Celebrity

How Mandy Moore’s Fertility Struggles Impacted Her Reaction To Her Pregnancy News

"I sort of was holding my breath until 12 weeks."

Mandy Moore’s fertility struggles impacted her reaction to her pregnancy news. Photo via Getty Images
David Crotty/Patrick McMullan/Getty Images

The chaotic state of the world aside, Mandy Moore is having a pretty good year so far. She's starring in the fifth season of NBC's ultra-successful This Is Us, recording new music that she plans to release this year, and she's also expecting her first child, a baby boy, with her husband, Taylor Goldsmith. In her new Romper cover story, however, Moore revealed that it was not easy for her to get pregnant over the summer — and it even took her a while to believe that she truly was.

After trying to get pregnant and taking ovulation tests, Moore chose to see a fertility specialist, who detected an issue with her uterus. They warned her that it could be endometriosis, a condition in which tissue grows outside of the uterus and sheds each menstrual cycle. It can be excruciating and result in fertility issues. “I was fully prepared to go have surgery and fix my uterus and hopefully get rid of the endometriosis, if it was there,” the singer/actress told writer Doree Shafrir. “It was nice to have a plan and to know, OK, well, this is why I haven’t been pregnant yet.”

Then, during a pre-surgery appointment, her fertility specialist delivered her some good news: Moore was ovulating, and there was a slim chance she'd be able to conceive naturally. She took the information with a grain of salt, but soon enough, she became pregnant. Still, it understandably took her some time to accept and celebrate the feat. “Because of this issue with my uterus, I was very hesitant to believe it and put any stock in it," said Moore. "I sort of was holding my breath until 12 weeks."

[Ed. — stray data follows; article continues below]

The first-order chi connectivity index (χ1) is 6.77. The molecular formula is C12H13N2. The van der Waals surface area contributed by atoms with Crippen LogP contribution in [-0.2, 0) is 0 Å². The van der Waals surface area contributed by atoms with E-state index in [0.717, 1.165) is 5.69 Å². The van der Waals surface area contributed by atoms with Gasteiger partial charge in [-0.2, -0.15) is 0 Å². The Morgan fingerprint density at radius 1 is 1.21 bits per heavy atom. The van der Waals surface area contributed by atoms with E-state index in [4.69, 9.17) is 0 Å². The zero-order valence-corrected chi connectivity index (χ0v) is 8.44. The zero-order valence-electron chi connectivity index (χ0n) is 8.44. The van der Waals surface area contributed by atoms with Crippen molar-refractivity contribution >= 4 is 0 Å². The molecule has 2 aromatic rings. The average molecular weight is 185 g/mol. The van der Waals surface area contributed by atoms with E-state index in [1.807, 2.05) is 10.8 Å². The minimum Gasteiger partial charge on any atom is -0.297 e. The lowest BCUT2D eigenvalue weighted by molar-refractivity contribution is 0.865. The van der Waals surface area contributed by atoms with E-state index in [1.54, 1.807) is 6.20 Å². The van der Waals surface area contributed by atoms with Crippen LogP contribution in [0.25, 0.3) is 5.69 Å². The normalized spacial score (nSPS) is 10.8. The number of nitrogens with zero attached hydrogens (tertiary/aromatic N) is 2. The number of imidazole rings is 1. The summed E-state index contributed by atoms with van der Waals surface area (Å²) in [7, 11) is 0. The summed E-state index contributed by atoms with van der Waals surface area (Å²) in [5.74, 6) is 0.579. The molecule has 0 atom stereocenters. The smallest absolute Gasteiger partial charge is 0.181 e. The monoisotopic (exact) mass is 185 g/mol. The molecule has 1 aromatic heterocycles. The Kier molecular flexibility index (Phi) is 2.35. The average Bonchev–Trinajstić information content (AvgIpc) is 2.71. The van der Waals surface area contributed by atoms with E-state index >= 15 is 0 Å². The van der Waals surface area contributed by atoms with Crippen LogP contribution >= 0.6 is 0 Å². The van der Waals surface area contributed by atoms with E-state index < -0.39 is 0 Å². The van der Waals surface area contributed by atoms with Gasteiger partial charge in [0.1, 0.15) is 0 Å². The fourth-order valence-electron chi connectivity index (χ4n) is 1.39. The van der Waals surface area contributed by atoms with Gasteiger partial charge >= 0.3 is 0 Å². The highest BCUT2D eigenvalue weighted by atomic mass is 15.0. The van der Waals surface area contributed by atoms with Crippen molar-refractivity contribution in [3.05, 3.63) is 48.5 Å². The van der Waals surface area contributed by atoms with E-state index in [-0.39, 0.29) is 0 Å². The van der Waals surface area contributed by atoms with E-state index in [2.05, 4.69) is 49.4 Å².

Now that she's in her third trimester, she not only believes the news but is looking ahead. Affected by last year's tragic murders of Ahmaud Arbery and Breonna Taylor by police officers, Moore is putting a lot of thought into raising her son to be socially conscious. “These are conversations I have with my husband a lot, just in general, about men and [our son] being a white man,” she told Romper. “I want to raise an intelligent, feminist, loving, compassionate young man, who respects women, and who understands boundaries.”

Additionally, she spoke of the efforts Goldsmith, whom she married in November 2018, is taking in order to prepare for fatherhood. “I think he’s been suited to be a father pretty much his whole life,” Moore quipped. “He’s been gearing up for this. Like in the morning, it’s funny, I’ll reach for my phone, and he’ll reach right for whatever baby book he’s reading.”

Noting that the Dawes musician would have been on tour right now if it weren't for the ongoing pandemic, she also expressed how grateful she is to have him around: “We wouldn’t have spent this gestation period together... It would have been fine, but having this experience together makes me feel even more solid and even more excited to be a parent with him.”